One last thing on this... what about a liberal-democratic state itself? First, it's not that torture had been non-existent in liberal states until the torture shown in the Abu Ghraib photos. The US torture at Abu Ghraib, Guantánamo, Baghram, and elsewhere reflects the techniques developed through CIA documents dating to the 1950s. The liberal state, more generally, has always functioned on an opposition between its conception of civilization - grounded in a liberal conception of rationality - and what's beyond civilization. That is, "barbarism." In the name of basic liberal principles and of rationality itself, the liberal state must be defended against its barbarian enemies. But since these principles - of, for instance, autonomy, liberty, dignity, etc. - in the liberal political-philosophical tradition are taken as universal (for Kant, for example, grounded in natural law), and since torture is a fundamental denial of those principles, the liberal state had to conceal torture. Foucault suggests something similar in Discipline and Punish. Torture, when practiced by liberal states, could never find a place in actual law. Otherwise, we’re no longer talking about liberal states, but something else.
Torture is fundamentally extra-legal in this sense and this is why there's so much talk of states of exception and states of necessity. But this is also why the Bush administration's institutionalization and attempted legalization of torture is so radical. It's an assault on the foundational principles of the liberal state.
Along that some line of thought, in your research was any examination given to how places of torture are politically constructed, or legitimated? The constitutionality of Guantánamo Bay would be an obvious departure point, but just curious how you perceive the legal architecture that pertains to the physical manifestation of these sites themselves entering into the equation of the torture debate?
Good question, and I'm not sure how to answer it except to refer to what I was saying earlier about information. I think torture came first and legal justifications and loopholes in the law and more "efficient" sites (usually built out of existing sites) came afterwards. In this sense, the desire to torture constructed the law. But US torture didn't just pop out of thin air. There is, after all, a lengthy history of CIA research into torture. And, in the US case, there was the context of a "state of necessity" in defining the struggle as the "Global War on Terror." Many legal scholars view the torture memos as very confused and obfuscating documents with a poor understanding of the law and morality. Ultimately, the physical sites of torture are also manifestations of that confusion, even if viewed prima facie as efficient products of instrumental rationality.
Bringing this back to more common perceptions of torture. How have the spaces of torture (extraordinary rendition “torture taxis”, Iraq prisons, etc.) -- mostly removed from the realm of public scrutiny -- exercised influence, or prevented public impact on the torture debate?
I think the "public debate" has not been that much of a debate if we mean the broader public outside of a few opinion columnists, religious and human rights groups, and academics. It runs between two poles: the tough-guy utilitarianism represented in the time bomb example, on one hand, and what I think is an untenable moral absolutism, on the other. Torture is obviously wrong in moral and legal terms. I don't think there's any doubt about this and that's why even the Bush administration uses euphemistic language like "non-torturous stress" or "alternative interrogation methods." It’s laughable, but that’s what the public debate has centered on. But the two basic moral positions have framed the public's and much of the pundit class' understanding from the outset. As many have suggested, the show 24 has been influential to the view that torture is a regrettable consequence of a war against worse evils, a calculation that only the tough-guy utilitarian is in the lonely position to understand. This is a fantasy. And this fantasy is unfortunately the starting point for much of the public debate.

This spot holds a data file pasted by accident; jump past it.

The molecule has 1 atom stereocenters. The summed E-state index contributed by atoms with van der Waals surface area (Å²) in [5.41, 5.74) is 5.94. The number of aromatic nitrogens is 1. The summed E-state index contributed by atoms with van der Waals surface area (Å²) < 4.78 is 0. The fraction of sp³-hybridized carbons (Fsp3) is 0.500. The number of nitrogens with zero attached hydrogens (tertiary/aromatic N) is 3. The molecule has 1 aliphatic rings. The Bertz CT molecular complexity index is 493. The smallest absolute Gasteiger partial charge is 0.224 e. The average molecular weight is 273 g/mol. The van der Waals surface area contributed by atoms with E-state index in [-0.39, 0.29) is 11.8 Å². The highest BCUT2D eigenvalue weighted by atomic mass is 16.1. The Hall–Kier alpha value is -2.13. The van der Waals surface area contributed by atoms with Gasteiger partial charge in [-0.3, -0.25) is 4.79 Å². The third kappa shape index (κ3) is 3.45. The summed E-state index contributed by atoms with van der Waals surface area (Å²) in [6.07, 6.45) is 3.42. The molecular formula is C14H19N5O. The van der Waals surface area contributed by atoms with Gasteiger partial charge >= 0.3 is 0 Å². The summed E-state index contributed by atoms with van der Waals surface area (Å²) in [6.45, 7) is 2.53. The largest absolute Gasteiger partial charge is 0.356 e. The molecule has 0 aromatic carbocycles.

[Image: This is a picture documentary of Tuol Sleng Genocide Museum, where many Cambodians were 'exterminated' during the Pol Pot regime. The building and fittings, including residual blood-stains within, have been preserved intact as evidence against the regime. The images that you see here depict the exact conditions that prevailed. Visiting this museum is a humbling and sobering event. The first 2 images are instructional.]
The secrecy of much of the US torture program, its physical spaces, and its extent has certainly kept public debate rather subdued. But I think the dualistic moral framework has been even more corrosive of a public understanding of torture in general and the consequences of American torture in particular. When a majority of Americans say that torture is acceptable for some purposes, I think they have the fantasy of the ticking timebomb, and likely racism in many cases, in the backs of their minds.
Certainly. On one hand there is the secrecy of torture space that prevents debate. And then there is the dualistic visual framing of torture, either via the media or the political architects of torture themselves, that is equally defusing of real discussion. That’s a good point. How do you think the development of torture sites and different spaces of abuse have helped to cement -- or permanently keep detached -- the politics of secrecy that define and manage the practice of torture? To that end, how can the spatial politics of torture be undone?
You know, Obama closing Guantánamo is indeed a good thing. And the symbolism is important because Guantánamo is so high-profile. But I fear that the closing of Guantánamo will relieve political pressure as torture recedes back into its darker corners. The public knows a lot less about rendition and "black sites," for example, than it does about Guantánamo. In this sense, I worry that torture could just revert to a well-concealed practice used by a liberal state when it's supposedly in its interests. And it would also be a profound mistake simply to deal with all this as a matter of international PR-management for the US. In the wake of Bush administration torture, there's an opportunity to do so much more than engage in symbolic acts. I hope we can muster the political imagination.